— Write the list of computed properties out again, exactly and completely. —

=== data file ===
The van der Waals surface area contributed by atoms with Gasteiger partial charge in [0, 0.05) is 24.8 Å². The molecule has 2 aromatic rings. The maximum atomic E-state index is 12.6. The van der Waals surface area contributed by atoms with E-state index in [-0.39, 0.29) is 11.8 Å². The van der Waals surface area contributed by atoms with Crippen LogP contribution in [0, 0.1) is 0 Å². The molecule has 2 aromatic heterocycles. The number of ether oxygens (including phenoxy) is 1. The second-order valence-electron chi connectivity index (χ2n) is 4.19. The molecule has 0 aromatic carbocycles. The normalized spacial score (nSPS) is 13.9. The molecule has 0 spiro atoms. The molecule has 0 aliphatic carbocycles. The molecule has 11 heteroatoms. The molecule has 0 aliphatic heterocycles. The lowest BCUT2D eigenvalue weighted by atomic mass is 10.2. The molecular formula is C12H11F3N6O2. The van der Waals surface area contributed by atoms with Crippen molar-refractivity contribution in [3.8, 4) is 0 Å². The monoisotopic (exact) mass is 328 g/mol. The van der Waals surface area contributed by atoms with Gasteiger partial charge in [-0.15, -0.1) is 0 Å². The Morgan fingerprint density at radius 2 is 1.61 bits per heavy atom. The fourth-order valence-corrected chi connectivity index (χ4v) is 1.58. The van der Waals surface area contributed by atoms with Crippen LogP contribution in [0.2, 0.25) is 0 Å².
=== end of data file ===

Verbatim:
The van der Waals surface area contributed by atoms with Gasteiger partial charge in [0, 0.05) is 24.8 Å². The molecule has 2 aromatic rings. The maximum atomic E-state index is 12.6. The van der Waals surface area contributed by atoms with E-state index in [-0.39, 0.29) is 11.8 Å². The van der Waals surface area contributed by atoms with Crippen LogP contribution in [0, 0.1) is 0 Å². The molecule has 2 aromatic heterocycles. The number of ether oxygens (including phenoxy) is 1. The second-order valence-electron chi connectivity index (χ2n) is 4.19. The molecule has 0 aromatic carbocycles. The normalized spacial score (nSPS) is 13.9. The molecule has 0 spiro atoms. The molecule has 0 aliphatic carbocycles. The molecule has 11 heteroatoms. The molecule has 0 aliphatic heterocycles. The lowest BCUT2D eigenvalue weighted by atomic mass is 10.2. The molecular formula is C12H11F3N6O2. The van der Waals surface area contributed by atoms with Crippen molar-refractivity contribution in [3.8, 4) is 0 Å². The monoisotopic (exact) mass is 328 g/mol. The van der Waals surface area contributed by atoms with Gasteiger partial charge in [-0.15, -0.1) is 0 Å². The Morgan fingerprint density at radius 2 is 1.61 bits per heavy atom. The fourth-order valence-corrected chi connectivity index (χ4v) is 1.58. The van der Waals surface area contributed by atoms with Crippen LogP contribution in [0.2, 0.25) is 0 Å².